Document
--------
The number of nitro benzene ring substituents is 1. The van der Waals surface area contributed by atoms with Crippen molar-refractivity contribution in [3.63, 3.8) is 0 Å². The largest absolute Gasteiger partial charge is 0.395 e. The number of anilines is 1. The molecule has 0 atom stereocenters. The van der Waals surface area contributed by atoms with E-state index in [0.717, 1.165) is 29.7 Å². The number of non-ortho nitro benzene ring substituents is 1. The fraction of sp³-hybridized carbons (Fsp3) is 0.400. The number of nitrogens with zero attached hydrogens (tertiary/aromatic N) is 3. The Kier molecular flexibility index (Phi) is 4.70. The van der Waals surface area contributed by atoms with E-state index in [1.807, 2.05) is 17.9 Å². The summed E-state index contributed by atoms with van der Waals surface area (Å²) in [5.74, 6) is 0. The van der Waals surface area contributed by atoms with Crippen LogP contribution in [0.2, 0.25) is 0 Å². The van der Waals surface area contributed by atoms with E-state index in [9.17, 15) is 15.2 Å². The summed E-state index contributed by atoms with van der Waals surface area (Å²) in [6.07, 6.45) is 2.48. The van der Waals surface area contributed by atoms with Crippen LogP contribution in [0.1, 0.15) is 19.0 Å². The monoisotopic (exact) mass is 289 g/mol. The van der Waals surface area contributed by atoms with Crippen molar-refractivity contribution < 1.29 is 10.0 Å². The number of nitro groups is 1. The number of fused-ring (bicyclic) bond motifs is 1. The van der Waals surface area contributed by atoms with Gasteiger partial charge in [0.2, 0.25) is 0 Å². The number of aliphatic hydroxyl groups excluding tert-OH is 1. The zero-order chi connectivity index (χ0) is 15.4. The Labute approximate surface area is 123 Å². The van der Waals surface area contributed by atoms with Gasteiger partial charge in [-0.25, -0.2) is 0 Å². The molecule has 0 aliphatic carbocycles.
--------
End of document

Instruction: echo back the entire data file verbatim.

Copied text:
The number of nitro benzene ring substituents is 1. The van der Waals surface area contributed by atoms with Crippen molar-refractivity contribution in [3.63, 3.8) is 0 Å². The largest absolute Gasteiger partial charge is 0.395 e. The number of anilines is 1. The molecule has 0 atom stereocenters. The van der Waals surface area contributed by atoms with E-state index in [0.717, 1.165) is 29.7 Å². The number of non-ortho nitro benzene ring substituents is 1. The fraction of sp³-hybridized carbons (Fsp3) is 0.400. The number of nitrogens with zero attached hydrogens (tertiary/aromatic N) is 3. The Kier molecular flexibility index (Phi) is 4.70. The van der Waals surface area contributed by atoms with E-state index in [1.807, 2.05) is 17.9 Å². The summed E-state index contributed by atoms with van der Waals surface area (Å²) in [5.74, 6) is 0. The van der Waals surface area contributed by atoms with Crippen LogP contribution in [0.2, 0.25) is 0 Å². The van der Waals surface area contributed by atoms with E-state index in [9.17, 15) is 15.2 Å². The summed E-state index contributed by atoms with van der Waals surface area (Å²) in [6.07, 6.45) is 2.48. The van der Waals surface area contributed by atoms with Crippen LogP contribution in [0.1, 0.15) is 19.0 Å². The monoisotopic (exact) mass is 289 g/mol. The van der Waals surface area contributed by atoms with Crippen molar-refractivity contribution < 1.29 is 10.0 Å². The number of nitro groups is 1. The number of fused-ring (bicyclic) bond motifs is 1. The van der Waals surface area contributed by atoms with Gasteiger partial charge in [0.2, 0.25) is 0 Å². The number of aliphatic hydroxyl groups excluding tert-OH is 1. The zero-order chi connectivity index (χ0) is 15.4. The Labute approximate surface area is 123 Å². The van der Waals surface area contributed by atoms with Gasteiger partial charge in [-0.25, -0.2) is 0 Å². The molecule has 0 aliphatic carbocycles.